Carolina needs offensive line help in the worst way, with Cam Newton continuing to play banged up after taking a pounding behind below average o-line play. Dillard is the top remaining tackle on the board at this point and deserves to be mentioned in the same sentence as the other top prospects at his position. A better pass protector than run blocker at Washington State, Dillard has the build to play either tackle spot in the big league and fills an immediate need for the Panthers, who continue to lean towards a pass heavy offense with receiving back Christian McCaffrey more suited to catching passes than running between the tackles.
- Cody Ford (OT/OG) – New York Giants
After addressing the defence earlier in the round, New York picks up a much needed recruit for the offensive line in the form of Ford, a product of Oklahoma who is versatile enough to play tackle or guard, as he did in college. Ford is a huge 329 lbs and would be an asset both protecting Eli Manning and opening holes for stud running back Saquon Barkley. With this selection Gettleman once again ignores the quarterback position, although with Haskins off the board it’s probably for the best as there is a severe drop off at the position once the top two are gone.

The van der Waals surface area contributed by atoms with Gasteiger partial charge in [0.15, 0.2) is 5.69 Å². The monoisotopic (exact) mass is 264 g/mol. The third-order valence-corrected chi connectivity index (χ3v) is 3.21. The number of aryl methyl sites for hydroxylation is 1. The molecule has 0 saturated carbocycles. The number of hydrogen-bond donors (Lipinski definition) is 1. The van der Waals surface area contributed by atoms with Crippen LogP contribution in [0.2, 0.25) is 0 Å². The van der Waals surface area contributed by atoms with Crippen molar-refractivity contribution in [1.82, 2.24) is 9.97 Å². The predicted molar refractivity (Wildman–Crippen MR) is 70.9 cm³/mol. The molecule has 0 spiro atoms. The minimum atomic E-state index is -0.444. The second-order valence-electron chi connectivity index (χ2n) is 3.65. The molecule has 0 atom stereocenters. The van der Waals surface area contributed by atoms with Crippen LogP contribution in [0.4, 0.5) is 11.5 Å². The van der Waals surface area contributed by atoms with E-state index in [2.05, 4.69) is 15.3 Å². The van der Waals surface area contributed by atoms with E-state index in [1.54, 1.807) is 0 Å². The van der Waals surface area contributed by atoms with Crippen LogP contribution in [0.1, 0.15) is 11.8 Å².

- Clelin Ferrell (EDGE) – Minnesota Vikings
Things fall poorly for Minnesota in this mock, with the o-line needy Vikings cruelly denied the chance to pick either Dillard or Ford. Consequently, they’d have to choose between dipping into the second tier of linemen or turn their attention towards a defence which regressed in 2018, which they may well do with a talent such as Ferrell still available. Ferrell would be the second Clemson d-lineman picked after Christian Wilkins, and can quench head coach Mike Zimmer’s thirst for a pass rusher to take the heat off an aging secondary. Ferrell notched 11.5 sacks in 2018, forced three fumbles and earned All-American honours. It speaks volumes for the depth of pass rushers in this class that he’d still be available at 18 in this mock, but Minnesota would be the last ones to complain.